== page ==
This is what makes a brand appear trustworthy and ‘serious’. And this is great news because it means that professional and persuasive video is in reach for everyone. Acquire these materials and up your video game! Why not let Video Studio handle that for you?

Video editing is an art much like film score composing that shouldn’t draw attention to itself. That is to say that if an editor has done their job well, then you won’t notice their work at all.
This may seem like a shame. It might also lead you overlook the importance of video editing in your own work. You may think that it’s okay to simply chop together all the footage you make.

But this is certainly not the case. When editing is done well, it can change the entire pace, tone and quality of your videos. Read on and let’s look at how you should go about creating high quality edits.

Cutting on the Action

Here’s a rule that every video editor should know: cut on the action.

Cutting on the action means that you will never jump between two static shots (except in some unique circumstances that we’ll discuss in a moment). Instead, you wait for a movement to begin and then cut to another angle of the same movement. This ‘hides’ the cut because the user focussed on the action.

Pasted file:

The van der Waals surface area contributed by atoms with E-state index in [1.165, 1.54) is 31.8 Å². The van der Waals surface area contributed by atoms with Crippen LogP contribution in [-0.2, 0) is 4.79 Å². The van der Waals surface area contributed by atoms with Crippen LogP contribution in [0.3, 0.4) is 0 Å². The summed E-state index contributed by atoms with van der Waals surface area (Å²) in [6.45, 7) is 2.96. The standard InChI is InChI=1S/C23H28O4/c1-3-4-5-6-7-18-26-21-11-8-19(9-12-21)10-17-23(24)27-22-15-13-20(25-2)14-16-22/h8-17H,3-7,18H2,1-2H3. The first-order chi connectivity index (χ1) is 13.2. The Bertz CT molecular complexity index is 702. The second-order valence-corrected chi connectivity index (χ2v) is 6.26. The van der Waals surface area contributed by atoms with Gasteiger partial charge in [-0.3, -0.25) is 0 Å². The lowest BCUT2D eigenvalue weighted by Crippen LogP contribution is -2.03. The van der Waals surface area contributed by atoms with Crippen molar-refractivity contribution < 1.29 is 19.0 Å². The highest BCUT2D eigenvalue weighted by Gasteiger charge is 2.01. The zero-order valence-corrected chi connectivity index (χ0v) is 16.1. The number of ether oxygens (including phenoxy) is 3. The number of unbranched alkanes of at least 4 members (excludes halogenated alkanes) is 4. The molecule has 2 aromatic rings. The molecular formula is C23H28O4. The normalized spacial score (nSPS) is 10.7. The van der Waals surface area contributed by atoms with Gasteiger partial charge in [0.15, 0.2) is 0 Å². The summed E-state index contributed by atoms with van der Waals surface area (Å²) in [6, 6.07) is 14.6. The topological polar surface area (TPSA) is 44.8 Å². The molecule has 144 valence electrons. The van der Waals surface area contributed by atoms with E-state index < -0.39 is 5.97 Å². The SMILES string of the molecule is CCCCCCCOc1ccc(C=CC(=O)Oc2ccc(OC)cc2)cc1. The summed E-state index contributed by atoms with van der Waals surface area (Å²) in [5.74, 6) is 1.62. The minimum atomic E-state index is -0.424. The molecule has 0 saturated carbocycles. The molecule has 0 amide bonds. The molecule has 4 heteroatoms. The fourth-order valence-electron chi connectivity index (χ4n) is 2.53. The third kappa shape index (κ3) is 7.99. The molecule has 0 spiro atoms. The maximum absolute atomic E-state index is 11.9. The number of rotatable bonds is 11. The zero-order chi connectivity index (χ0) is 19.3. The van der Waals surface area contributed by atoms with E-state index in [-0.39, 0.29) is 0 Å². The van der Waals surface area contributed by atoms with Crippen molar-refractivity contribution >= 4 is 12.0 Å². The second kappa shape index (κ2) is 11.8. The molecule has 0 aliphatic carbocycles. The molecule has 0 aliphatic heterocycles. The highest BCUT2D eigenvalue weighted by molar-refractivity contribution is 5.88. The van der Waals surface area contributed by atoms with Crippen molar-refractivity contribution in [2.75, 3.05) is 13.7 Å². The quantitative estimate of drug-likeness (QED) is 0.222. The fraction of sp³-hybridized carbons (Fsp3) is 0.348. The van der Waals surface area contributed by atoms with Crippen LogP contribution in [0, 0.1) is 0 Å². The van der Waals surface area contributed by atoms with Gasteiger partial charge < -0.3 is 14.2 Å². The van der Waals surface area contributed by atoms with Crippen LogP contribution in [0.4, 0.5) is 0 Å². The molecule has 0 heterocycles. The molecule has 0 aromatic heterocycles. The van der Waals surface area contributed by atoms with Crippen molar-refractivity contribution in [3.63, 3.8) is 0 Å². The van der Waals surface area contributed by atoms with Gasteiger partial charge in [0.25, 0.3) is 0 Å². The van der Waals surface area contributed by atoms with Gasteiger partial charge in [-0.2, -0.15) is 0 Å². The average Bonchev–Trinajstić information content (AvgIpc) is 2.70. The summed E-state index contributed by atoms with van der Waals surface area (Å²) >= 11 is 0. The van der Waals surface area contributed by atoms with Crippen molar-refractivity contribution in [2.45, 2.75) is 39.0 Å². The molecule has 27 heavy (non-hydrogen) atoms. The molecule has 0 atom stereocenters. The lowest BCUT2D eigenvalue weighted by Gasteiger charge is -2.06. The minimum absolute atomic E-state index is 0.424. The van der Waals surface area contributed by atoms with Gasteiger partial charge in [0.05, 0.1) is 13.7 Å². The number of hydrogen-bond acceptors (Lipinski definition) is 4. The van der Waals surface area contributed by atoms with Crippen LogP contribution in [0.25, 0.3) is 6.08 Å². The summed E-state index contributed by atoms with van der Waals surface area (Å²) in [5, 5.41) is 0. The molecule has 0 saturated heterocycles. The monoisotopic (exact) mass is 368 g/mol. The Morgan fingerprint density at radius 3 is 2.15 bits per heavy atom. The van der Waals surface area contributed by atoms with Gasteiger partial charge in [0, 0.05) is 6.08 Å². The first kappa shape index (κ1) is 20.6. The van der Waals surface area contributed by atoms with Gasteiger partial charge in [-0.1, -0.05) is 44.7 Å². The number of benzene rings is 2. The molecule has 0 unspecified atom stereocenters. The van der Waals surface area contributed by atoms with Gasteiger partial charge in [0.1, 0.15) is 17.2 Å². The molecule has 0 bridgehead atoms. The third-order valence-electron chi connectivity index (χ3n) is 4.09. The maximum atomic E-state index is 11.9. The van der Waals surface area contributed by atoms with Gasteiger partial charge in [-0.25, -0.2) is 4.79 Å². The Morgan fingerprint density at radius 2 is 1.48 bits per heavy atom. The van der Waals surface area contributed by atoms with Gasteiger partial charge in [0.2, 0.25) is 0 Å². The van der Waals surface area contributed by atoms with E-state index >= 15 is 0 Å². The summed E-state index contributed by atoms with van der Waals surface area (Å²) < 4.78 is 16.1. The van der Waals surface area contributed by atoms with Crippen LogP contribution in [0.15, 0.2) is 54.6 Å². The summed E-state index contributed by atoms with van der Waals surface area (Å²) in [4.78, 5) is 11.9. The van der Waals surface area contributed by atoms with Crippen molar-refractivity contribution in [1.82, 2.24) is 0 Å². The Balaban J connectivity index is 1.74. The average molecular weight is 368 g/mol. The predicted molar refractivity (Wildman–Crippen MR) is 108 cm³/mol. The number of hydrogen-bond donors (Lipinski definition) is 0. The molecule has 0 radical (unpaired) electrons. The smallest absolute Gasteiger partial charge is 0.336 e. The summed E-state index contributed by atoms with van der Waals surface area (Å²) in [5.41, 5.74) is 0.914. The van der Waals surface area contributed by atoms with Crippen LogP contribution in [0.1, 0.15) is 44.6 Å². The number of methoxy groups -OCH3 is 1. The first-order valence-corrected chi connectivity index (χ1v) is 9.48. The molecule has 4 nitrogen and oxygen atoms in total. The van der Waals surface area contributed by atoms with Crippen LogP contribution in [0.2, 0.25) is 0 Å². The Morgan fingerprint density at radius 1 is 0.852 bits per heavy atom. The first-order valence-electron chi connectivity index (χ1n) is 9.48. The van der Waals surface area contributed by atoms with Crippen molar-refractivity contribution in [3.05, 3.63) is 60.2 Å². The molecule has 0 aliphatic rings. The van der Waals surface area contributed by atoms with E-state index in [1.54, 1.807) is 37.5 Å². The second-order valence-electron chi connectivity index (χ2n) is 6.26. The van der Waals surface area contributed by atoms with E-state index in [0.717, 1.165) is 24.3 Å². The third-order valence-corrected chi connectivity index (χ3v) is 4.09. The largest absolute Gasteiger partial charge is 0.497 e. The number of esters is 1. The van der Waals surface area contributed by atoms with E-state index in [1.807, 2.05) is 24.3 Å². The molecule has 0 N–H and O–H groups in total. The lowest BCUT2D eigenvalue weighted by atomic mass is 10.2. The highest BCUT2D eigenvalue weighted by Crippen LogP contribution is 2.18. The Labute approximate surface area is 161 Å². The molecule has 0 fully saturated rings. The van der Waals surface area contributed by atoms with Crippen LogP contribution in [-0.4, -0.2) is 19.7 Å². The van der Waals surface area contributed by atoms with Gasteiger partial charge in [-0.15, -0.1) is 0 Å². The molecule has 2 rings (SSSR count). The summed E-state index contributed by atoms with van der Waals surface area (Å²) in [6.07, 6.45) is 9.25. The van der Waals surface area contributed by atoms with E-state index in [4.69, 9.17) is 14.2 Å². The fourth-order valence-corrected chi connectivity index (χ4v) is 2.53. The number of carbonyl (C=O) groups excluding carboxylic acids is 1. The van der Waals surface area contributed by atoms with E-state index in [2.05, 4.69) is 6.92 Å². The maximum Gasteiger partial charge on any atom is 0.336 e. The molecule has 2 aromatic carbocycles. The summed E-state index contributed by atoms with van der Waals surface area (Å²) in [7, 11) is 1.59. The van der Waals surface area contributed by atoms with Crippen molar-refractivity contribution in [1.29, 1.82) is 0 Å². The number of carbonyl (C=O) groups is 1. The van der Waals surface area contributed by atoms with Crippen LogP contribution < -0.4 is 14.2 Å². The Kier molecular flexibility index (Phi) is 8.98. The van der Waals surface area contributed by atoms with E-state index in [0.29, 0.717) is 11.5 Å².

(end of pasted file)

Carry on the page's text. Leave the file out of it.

The L-Cut

The L-Cut is another technique you can use to make your cuts less jarring. Here, you jump between audio tracks slightly before or after you make the transition in your video tracks. This prepares the viewer psychologically for the change of scene and it can be used to better a tell a story.

Match Cut

A match cut is a cut in which you cut from one action to another very similar action. Either that, or you cut between two subjects or two environments that share some kind of theme. So, you might for instance cut from a man chopping carrots to a wood cutter chopping logs.

Jump Cut

A jump cut is a cut that removes a portion of time from the same scene. This is type of cut that is intentionally jarring as characters in the scene will seem to move without the camera position changing. It can be used to show the passage of time or for comic effect.

Finally, the cutting room floor is where you’re going to be adding your graphics. These include title cards, an intro and outro, and other methods that will insert your logo into the video and put your stamp on it. These make all the difference, so make sure you’ve been in touch with Video Studio and you have yours ready to go before you begin the editing process!